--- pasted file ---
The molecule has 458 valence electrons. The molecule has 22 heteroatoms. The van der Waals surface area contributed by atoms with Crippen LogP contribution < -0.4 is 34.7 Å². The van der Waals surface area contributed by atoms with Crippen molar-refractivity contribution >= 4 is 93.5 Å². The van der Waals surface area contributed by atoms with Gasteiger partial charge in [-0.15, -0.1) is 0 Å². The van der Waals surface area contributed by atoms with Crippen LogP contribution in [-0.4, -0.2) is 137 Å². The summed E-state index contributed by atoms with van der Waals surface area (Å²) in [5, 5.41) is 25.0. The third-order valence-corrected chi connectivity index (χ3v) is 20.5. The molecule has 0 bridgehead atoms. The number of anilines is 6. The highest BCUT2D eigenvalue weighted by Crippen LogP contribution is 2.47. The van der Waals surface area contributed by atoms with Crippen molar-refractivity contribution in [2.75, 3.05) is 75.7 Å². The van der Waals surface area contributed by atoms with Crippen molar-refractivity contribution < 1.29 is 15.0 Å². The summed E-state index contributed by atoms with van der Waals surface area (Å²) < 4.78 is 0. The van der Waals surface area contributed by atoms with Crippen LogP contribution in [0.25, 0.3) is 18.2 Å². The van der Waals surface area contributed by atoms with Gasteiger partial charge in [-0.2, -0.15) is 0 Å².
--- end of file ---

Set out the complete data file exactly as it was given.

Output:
The molecule has 458 valence electrons. The molecule has 22 heteroatoms. The van der Waals surface area contributed by atoms with Crippen LogP contribution < -0.4 is 34.7 Å². The van der Waals surface area contributed by atoms with Crippen molar-refractivity contribution >= 4 is 93.5 Å². The van der Waals surface area contributed by atoms with Gasteiger partial charge in [-0.15, -0.1) is 0 Å². The van der Waals surface area contributed by atoms with Crippen LogP contribution in [-0.4, -0.2) is 137 Å². The summed E-state index contributed by atoms with van der Waals surface area (Å²) in [5, 5.41) is 25.0. The third-order valence-corrected chi connectivity index (χ3v) is 20.5. The molecule has 0 bridgehead atoms. The number of anilines is 6. The highest BCUT2D eigenvalue weighted by Crippen LogP contribution is 2.47. The van der Waals surface area contributed by atoms with Crippen molar-refractivity contribution in [2.75, 3.05) is 75.7 Å². The van der Waals surface area contributed by atoms with Crippen molar-refractivity contribution < 1.29 is 15.0 Å². The summed E-state index contributed by atoms with van der Waals surface area (Å²) < 4.78 is 0. The van der Waals surface area contributed by atoms with Crippen LogP contribution in [0.25, 0.3) is 18.2 Å². The van der Waals surface area contributed by atoms with Gasteiger partial charge in [-0.2, -0.15) is 0 Å².